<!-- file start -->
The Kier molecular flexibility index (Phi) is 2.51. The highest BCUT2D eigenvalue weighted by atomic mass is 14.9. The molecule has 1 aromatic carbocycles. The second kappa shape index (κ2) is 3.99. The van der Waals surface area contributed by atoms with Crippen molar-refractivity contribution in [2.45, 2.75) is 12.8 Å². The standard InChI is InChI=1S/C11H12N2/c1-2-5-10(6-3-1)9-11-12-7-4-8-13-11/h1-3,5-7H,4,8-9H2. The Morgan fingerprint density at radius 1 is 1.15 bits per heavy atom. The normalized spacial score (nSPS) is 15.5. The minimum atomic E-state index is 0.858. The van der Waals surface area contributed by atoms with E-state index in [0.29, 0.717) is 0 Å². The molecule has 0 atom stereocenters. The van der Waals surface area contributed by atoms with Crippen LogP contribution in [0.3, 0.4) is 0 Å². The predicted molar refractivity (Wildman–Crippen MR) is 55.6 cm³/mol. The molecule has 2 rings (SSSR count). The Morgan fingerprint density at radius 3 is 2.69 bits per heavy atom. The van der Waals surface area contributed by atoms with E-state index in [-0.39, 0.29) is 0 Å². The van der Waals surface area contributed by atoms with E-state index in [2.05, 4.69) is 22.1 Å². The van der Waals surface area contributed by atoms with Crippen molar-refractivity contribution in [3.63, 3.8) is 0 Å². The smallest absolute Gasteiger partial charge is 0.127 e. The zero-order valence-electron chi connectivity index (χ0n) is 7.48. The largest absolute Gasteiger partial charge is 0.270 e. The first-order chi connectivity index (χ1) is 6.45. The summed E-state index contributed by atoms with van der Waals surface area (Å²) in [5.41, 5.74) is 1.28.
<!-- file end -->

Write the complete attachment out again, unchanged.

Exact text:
The Kier molecular flexibility index (Phi) is 2.51. The highest BCUT2D eigenvalue weighted by atomic mass is 14.9. The molecule has 1 aromatic carbocycles. The second kappa shape index (κ2) is 3.99. The van der Waals surface area contributed by atoms with Crippen molar-refractivity contribution in [2.45, 2.75) is 12.8 Å². The standard InChI is InChI=1S/C11H12N2/c1-2-5-10(6-3-1)9-11-12-7-4-8-13-11/h1-3,5-7H,4,8-9H2. The Morgan fingerprint density at radius 1 is 1.15 bits per heavy atom. The normalized spacial score (nSPS) is 15.5. The minimum atomic E-state index is 0.858. The van der Waals surface area contributed by atoms with E-state index in [0.29, 0.717) is 0 Å². The molecule has 0 atom stereocenters. The van der Waals surface area contributed by atoms with Crippen LogP contribution in [0.3, 0.4) is 0 Å². The predicted molar refractivity (Wildman–Crippen MR) is 55.6 cm³/mol. The molecule has 2 rings (SSSR count). The Morgan fingerprint density at radius 3 is 2.69 bits per heavy atom. The van der Waals surface area contributed by atoms with E-state index in [-0.39, 0.29) is 0 Å². The van der Waals surface area contributed by atoms with E-state index in [2.05, 4.69) is 22.1 Å². The van der Waals surface area contributed by atoms with Crippen molar-refractivity contribution in [3.63, 3.8) is 0 Å². The smallest absolute Gasteiger partial charge is 0.127 e. The zero-order valence-electron chi connectivity index (χ0n) is 7.48. The largest absolute Gasteiger partial charge is 0.270 e. The first-order chi connectivity index (χ1) is 6.45. The summed E-state index contributed by atoms with van der Waals surface area (Å²) in [5.41, 5.74) is 1.28.